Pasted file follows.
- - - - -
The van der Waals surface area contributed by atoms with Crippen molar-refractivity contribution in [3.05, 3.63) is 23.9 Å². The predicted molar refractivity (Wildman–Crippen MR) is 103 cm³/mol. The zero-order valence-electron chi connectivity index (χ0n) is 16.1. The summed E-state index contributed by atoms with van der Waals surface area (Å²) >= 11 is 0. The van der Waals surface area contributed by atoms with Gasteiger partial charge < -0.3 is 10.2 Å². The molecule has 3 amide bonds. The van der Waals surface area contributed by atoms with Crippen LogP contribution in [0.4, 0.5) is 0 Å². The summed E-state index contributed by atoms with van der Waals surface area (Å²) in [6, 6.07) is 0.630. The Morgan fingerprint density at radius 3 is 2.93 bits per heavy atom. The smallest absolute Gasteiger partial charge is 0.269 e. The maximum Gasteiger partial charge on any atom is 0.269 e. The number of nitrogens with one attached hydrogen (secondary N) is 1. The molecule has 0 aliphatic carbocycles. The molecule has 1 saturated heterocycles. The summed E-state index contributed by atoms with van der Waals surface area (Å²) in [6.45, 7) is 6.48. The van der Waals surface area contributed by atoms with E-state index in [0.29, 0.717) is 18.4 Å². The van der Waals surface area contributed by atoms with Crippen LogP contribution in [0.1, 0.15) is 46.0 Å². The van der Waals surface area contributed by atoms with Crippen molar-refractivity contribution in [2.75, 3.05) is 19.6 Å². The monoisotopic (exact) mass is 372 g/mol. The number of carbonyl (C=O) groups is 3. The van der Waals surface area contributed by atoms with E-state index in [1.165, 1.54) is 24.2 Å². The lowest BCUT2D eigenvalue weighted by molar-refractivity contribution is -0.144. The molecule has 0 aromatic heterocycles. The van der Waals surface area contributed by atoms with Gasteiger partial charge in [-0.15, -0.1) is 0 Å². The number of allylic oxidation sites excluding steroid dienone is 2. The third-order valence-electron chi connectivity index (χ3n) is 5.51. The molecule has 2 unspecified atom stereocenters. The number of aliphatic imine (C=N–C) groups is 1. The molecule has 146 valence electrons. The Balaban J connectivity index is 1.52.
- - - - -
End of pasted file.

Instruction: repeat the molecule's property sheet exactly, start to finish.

The van der Waals surface area contributed by atoms with Crippen molar-refractivity contribution in [3.05, 3.63) is 23.9 Å². The predicted molar refractivity (Wildman–Crippen MR) is 103 cm³/mol. The zero-order valence-electron chi connectivity index (χ0n) is 16.1. The summed E-state index contributed by atoms with van der Waals surface area (Å²) >= 11 is 0. The van der Waals surface area contributed by atoms with Gasteiger partial charge < -0.3 is 10.2 Å². The molecule has 3 amide bonds. The van der Waals surface area contributed by atoms with Crippen LogP contribution in [0.4, 0.5) is 0 Å². The summed E-state index contributed by atoms with van der Waals surface area (Å²) in [6, 6.07) is 0.630. The Morgan fingerprint density at radius 3 is 2.93 bits per heavy atom. The smallest absolute Gasteiger partial charge is 0.269 e. The maximum Gasteiger partial charge on any atom is 0.269 e. The number of nitrogens with one attached hydrogen (secondary N) is 1. The molecule has 0 aliphatic carbocycles. The molecule has 1 saturated heterocycles. The summed E-state index contributed by atoms with van der Waals surface area (Å²) in [6.45, 7) is 6.48. The van der Waals surface area contributed by atoms with E-state index in [0.29, 0.717) is 18.4 Å². The van der Waals surface area contributed by atoms with Crippen LogP contribution in [0.1, 0.15) is 46.0 Å². The van der Waals surface area contributed by atoms with Crippen molar-refractivity contribution in [2.75, 3.05) is 19.6 Å². The monoisotopic (exact) mass is 372 g/mol. The number of carbonyl (C=O) groups is 3. The van der Waals surface area contributed by atoms with E-state index in [1.165, 1.54) is 24.2 Å². The lowest BCUT2D eigenvalue weighted by molar-refractivity contribution is -0.144. The molecule has 0 aromatic heterocycles. The van der Waals surface area contributed by atoms with Gasteiger partial charge in [-0.15, -0.1) is 0 Å². The number of allylic oxidation sites excluding steroid dienone is 2. The third-order valence-electron chi connectivity index (χ3n) is 5.51. The molecule has 2 unspecified atom stereocenters. The number of aliphatic imine (C=N–C) groups is 1. The molecule has 146 valence electrons. The Balaban J connectivity index is 1.52.